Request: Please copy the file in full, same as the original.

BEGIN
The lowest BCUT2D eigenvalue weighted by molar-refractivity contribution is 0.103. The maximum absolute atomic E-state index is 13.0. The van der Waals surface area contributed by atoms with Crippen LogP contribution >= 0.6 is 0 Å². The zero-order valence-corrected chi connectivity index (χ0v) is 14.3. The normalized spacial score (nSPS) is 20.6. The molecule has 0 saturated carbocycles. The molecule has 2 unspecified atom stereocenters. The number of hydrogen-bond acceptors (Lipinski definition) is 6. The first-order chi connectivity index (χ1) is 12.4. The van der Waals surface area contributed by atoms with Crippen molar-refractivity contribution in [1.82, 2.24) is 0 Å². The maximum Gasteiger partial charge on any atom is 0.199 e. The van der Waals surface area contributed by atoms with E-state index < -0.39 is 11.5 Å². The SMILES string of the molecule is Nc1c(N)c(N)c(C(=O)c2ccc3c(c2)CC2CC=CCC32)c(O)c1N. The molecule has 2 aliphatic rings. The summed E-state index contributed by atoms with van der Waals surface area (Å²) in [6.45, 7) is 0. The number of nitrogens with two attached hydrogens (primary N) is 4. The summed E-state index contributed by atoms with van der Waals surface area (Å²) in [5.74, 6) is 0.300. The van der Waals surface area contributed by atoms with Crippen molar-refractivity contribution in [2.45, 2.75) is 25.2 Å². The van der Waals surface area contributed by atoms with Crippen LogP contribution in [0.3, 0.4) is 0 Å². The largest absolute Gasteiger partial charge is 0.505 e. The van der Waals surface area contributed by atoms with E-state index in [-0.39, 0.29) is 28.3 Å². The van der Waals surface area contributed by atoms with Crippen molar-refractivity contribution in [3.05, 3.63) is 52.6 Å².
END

The lowest BCUT2D eigenvalue weighted by molar-refractivity contribution is 0.103. The maximum absolute atomic E-state index is 13.0. The van der Waals surface area contributed by atoms with Crippen LogP contribution >= 0.6 is 0 Å². The zero-order valence-corrected chi connectivity index (χ0v) is 14.3. The normalized spacial score (nSPS) is 20.6. The molecule has 0 saturated carbocycles. The molecule has 2 unspecified atom stereocenters. The number of hydrogen-bond acceptors (Lipinski definition) is 6. The first-order chi connectivity index (χ1) is 12.4. The van der Waals surface area contributed by atoms with Crippen molar-refractivity contribution in [1.82, 2.24) is 0 Å². The maximum Gasteiger partial charge on any atom is 0.199 e. The van der Waals surface area contributed by atoms with E-state index < -0.39 is 11.5 Å². The SMILES string of the molecule is Nc1c(N)c(N)c(C(=O)c2ccc3c(c2)CC2CC=CCC32)c(O)c1N. The molecule has 2 aliphatic rings. The summed E-state index contributed by atoms with van der Waals surface area (Å²) in [6.45, 7) is 0. The number of nitrogens with two attached hydrogens (primary N) is 4. The summed E-state index contributed by atoms with van der Waals surface area (Å²) in [5.74, 6) is 0.300. The van der Waals surface area contributed by atoms with Crippen molar-refractivity contribution in [2.45, 2.75) is 25.2 Å². The van der Waals surface area contributed by atoms with Crippen LogP contribution in [0.3, 0.4) is 0 Å². The largest absolute Gasteiger partial charge is 0.505 e. The van der Waals surface area contributed by atoms with E-state index in [-0.39, 0.29) is 28.3 Å². The van der Waals surface area contributed by atoms with Crippen molar-refractivity contribution in [3.05, 3.63) is 52.6 Å².